# Two answers for a conditional probability problem

Here's a question I'm thinking about:

There are three drawers. Drawer A contains 2 black socks, Drawer 2 contains two white socks and the third drawer is mixed. If I pulled a sock from one of the drawers. Given that it is white, what is the probability that the other sock in the drawer is white?

So what I'm thinking is that I picked either the second or the third. If I picked the second I know the other one is white, and if I picked the third I know that the other one is black and so the probability is $1\cdot \frac{1}{2} + 0\cdot \frac{1}{2}=\frac{1}{2}$

I saw someone else's solution and he says that after picking one sock we have a new sample space $$\Omega=\{(W_1,W_2),(W_2,W_1),(W_m,B)$$ where $W_1,W_2$ are the two in the second drawer and $W_m$ is the one in the mixed drawer. Anyway he concluded that the probability is $$P(second\, is\, white)=\frac{\{(W_1,W_2),(W_2,W_1)\}}{|\Omega|}=\frac{2}{3}$$

I think he's mistaken for counting the order in which the socks were pulled, because it is given that we pulled a white one, it doesn't matter which exactly.

So, who is right? And if I'm right, was I also right about his mistake?

Thanks!

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You mean "Drawer A contains $2$ black socks"? – joriki Nov 12 '12 at 7:28
"What is the probability that the other sock in the drawer is white?" is a strange question, since the sock's colour is deterministic. – Cocopuffs Nov 12 '12 at 7:34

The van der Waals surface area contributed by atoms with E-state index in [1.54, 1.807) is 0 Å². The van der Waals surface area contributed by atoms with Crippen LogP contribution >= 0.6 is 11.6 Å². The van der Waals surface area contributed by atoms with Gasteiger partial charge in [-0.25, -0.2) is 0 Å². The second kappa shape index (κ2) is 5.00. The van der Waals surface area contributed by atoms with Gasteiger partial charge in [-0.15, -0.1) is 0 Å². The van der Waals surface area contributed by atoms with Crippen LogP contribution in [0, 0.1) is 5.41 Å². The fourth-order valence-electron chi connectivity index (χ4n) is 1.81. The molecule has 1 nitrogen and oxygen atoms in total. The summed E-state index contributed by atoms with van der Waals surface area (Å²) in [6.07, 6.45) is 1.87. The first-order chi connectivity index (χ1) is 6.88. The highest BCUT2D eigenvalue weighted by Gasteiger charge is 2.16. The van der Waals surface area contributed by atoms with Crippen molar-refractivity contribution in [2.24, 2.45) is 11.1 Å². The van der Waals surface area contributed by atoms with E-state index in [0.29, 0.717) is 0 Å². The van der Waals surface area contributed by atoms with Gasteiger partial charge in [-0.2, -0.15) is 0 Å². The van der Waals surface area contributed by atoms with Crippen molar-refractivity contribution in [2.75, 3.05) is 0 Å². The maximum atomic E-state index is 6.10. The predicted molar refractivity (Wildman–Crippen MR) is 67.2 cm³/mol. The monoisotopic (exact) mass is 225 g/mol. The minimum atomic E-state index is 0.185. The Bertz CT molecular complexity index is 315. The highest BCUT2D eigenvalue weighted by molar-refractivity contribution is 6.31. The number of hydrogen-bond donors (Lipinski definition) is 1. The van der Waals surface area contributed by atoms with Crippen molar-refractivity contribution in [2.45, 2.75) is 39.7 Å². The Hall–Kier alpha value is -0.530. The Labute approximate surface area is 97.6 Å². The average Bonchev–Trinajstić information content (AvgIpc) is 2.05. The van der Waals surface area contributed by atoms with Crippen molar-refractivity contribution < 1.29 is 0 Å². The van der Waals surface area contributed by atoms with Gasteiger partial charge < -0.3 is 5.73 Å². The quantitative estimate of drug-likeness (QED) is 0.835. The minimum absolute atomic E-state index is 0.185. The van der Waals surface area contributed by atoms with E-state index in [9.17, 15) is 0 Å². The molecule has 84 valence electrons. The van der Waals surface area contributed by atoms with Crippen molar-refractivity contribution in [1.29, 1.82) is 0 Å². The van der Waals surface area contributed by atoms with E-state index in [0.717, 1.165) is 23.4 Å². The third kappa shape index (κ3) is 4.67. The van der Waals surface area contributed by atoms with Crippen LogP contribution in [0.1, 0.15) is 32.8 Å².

@Cocopuffs: That's only under some interpretations of probability. I would argue that an interpretation of probability that doesn't allow us to speak of a probability in this case offers an unduly restricted concept of probabilities. – joriki Nov 12 '12 at 7:38
@joriki: yes that's what I meant – Yotam Nov 12 '12 at 7:40
By the way, this is a well-known problem: en.wikipedia.org/wiki/Bertrand's_box_paradox – Cocopuffs Nov 12 '12 at 8:09

If you were right, then obviously the answer to "What is the probability that the second sock is black, given that the first is black?" would also be $\frac12$.
What would be your answer to "What is the probability that the second sock has the same colour (no matter which) as the first?" - of course $\frac23$ because this holds for two out of three drawers. By symmetry, the answer to this question cannot suddenly change from $\frac23$ to $\frac 12$ if the asker continues his question with "By the way, the first sock is white" (or black or he dies mid-sentence of a heart attack).